There has been a
parish church at Belstone since at least 1260AD, the date when the
first recorded priest, William de Speccot, was appointed. However,
at the time, Belstone Church was 'void by official sentence' and it
seems probable that a priest was here well before that date. Indeed,
the incised granite cross, which stands on the south wall of the
Church, near the Lady Chapel, has been dated from somewhere between
the 7th and the 9th centuries. This indicates that there has been
active Christian worship in the area since before the Norman
Conquest and the Manor of Belstone is recorded in the Domesday Book,
confirming the existence of an established farming community from
the Anglo-Saxon era. Tin streaming on the moor and granite quarrying
and cutting seem to have made Belstone wealthy enough to afford to
build a church, even in such a remote place.
There is some evidence in the building of its Norman origins, but
the present small and solid granite building, built to withstand the
Dartmoor winters, dates from the 14th or 15th century. the earliest
surviving written record of it is in an 'Inventory of Church Goods'
compiled in 1547. the first reference to the Church being dedicated
to St Mary the Virgin is later still, in 1738. A contemporary
Visitation Report complements the parish on the good state of the
Church fabric, but this appears to mark the beginning of a long
period of neglect and decline. By the early 19th century a series of
reports testified that the whole fabric was in a very sorry state. A
partial restoration was undertaken in 1855, including the rebuilding
of the singing gallery, a traditional feature of many small
is also a record of an unusual and distinctive feature of church
life in Belstone: men and women were separated during services at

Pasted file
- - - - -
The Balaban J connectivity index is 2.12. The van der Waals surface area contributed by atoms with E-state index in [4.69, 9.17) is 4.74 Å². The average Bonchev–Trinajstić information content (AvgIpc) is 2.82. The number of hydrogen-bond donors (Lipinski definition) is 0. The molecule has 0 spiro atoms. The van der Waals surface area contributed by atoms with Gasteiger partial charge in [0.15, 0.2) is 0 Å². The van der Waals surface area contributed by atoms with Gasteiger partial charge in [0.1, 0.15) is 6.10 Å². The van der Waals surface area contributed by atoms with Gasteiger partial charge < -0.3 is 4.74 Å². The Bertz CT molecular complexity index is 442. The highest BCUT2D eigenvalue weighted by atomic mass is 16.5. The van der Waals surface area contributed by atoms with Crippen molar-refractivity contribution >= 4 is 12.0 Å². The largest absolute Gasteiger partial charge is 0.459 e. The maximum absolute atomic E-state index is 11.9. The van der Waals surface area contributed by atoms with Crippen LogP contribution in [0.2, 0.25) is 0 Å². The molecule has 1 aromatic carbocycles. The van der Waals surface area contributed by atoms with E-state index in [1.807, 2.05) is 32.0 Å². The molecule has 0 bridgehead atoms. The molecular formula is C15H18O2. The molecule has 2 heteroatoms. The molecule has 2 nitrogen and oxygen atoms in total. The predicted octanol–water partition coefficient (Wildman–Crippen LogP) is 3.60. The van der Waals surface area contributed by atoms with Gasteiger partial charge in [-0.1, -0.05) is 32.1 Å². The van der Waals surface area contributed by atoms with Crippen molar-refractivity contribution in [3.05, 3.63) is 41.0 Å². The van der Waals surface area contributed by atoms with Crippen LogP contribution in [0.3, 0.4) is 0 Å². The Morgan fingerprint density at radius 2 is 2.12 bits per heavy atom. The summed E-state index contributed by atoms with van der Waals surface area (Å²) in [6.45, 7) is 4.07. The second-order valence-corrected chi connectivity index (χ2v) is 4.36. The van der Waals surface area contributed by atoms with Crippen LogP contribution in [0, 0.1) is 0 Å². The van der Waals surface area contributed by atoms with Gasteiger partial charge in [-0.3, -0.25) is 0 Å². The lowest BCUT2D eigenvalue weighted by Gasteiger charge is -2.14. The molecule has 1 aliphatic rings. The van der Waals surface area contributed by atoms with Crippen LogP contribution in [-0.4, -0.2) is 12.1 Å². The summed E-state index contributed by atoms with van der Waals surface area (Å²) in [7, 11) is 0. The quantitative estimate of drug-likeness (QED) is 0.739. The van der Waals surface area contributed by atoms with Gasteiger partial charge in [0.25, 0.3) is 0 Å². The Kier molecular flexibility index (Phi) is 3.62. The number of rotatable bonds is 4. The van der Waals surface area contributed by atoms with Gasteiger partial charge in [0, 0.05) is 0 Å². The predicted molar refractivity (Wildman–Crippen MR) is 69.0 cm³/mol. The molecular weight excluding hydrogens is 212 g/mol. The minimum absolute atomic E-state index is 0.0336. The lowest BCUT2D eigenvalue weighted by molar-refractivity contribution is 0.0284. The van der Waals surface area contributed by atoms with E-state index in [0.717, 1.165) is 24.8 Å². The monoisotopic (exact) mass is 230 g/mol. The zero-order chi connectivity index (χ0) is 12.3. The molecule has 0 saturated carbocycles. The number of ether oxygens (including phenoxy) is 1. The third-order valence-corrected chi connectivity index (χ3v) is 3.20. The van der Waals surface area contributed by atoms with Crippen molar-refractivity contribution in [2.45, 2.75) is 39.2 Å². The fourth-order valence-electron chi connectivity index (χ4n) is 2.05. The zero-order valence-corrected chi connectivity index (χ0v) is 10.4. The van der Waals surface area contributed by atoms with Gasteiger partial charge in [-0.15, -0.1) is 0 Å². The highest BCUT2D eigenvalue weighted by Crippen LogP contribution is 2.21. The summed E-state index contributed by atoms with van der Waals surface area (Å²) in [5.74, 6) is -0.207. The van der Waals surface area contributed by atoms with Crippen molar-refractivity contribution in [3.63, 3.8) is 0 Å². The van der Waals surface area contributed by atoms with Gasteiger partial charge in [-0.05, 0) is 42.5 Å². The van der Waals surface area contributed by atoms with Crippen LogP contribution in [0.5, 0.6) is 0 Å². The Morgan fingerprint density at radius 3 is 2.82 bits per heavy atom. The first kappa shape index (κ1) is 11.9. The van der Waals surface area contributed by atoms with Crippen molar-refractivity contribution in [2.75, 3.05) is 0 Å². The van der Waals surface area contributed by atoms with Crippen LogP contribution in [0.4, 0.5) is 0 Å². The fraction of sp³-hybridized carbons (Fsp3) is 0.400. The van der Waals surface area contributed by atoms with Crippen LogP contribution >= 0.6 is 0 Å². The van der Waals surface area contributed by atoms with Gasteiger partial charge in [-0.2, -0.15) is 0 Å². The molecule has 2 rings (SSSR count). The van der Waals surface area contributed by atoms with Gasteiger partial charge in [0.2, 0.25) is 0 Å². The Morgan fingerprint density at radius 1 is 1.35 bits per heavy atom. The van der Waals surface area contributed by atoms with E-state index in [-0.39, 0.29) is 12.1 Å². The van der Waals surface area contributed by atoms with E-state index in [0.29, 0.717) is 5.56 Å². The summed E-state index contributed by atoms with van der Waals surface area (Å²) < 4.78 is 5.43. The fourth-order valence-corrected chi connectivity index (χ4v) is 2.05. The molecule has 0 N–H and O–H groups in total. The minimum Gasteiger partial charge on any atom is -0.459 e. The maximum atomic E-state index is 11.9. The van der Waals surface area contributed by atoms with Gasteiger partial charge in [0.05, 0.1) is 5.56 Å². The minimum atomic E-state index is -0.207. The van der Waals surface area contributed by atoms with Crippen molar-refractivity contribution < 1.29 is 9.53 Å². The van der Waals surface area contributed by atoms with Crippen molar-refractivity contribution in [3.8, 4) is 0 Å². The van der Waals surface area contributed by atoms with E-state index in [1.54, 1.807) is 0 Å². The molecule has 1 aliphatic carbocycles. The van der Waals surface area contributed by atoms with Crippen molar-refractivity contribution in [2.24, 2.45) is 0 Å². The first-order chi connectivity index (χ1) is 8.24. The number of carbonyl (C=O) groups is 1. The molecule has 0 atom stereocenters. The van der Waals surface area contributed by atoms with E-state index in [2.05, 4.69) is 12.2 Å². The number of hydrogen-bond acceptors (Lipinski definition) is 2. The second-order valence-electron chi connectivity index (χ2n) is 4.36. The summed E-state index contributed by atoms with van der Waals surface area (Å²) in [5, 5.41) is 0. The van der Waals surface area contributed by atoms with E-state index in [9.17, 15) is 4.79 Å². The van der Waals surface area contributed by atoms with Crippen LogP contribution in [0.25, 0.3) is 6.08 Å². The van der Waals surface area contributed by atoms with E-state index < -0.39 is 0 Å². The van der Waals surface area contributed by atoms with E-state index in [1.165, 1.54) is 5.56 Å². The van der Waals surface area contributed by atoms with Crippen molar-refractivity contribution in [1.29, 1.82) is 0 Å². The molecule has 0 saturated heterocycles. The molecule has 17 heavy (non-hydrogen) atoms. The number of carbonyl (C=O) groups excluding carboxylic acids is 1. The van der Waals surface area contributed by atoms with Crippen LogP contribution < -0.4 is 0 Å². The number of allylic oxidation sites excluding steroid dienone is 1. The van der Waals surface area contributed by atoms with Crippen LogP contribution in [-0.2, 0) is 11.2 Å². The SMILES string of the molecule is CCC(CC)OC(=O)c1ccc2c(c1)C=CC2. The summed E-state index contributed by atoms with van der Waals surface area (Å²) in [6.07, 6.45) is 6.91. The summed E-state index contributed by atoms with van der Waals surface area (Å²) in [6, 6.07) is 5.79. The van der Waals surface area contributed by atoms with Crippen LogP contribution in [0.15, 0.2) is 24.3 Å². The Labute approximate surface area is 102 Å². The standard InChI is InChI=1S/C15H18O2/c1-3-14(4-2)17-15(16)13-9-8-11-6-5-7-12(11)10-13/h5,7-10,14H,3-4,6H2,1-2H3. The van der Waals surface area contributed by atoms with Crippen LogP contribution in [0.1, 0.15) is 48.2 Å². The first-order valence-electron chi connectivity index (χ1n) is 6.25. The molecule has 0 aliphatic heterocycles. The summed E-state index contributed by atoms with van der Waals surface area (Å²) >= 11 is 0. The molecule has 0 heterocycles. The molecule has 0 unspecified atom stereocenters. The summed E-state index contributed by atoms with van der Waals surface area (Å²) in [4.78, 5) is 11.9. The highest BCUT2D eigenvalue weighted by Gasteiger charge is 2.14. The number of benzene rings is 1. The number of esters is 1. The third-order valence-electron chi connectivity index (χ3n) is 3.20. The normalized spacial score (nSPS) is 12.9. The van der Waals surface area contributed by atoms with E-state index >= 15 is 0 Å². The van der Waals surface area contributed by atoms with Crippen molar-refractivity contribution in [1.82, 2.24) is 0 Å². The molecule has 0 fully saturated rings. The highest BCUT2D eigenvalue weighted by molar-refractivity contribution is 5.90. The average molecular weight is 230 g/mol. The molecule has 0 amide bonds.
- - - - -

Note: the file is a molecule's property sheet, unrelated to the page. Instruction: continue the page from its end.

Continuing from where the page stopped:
this time, with the men sitting on the south side of the Church and
women on the north. By the 1870s the Church had again become very
neglected and decayed and there was a further major restoration in
1881 which swept away all the old pews, carved rood screen and
rotting floor. Much of the present day simple granite church
building dates from this restoration.
The ancient font is a relic from the earliest church building in
which parishioners have been baptized, perhaps since the time of
William de Speccot's day. The organ stood originally in the private
chapel of the Tudor manor house, Knole House in Sevenoaks, Kent. The
open rood screen was erected as the parish memorial to those killed
in the first world war. A granite stone with an incised cross stands
in the church; it has stood in various places being first discovered
in a mid 19th century demolition of the Church meeting room and alms
houses, it was then part of the Rectory wall, but when this was
demolished in the 1930s, the cross was returned to the Church and
leant against the outside of the north wall. It was placed in its
current position in 2005.
The centre piece of
the high altar is a copy of the Madonna and Child by Marie Basaili,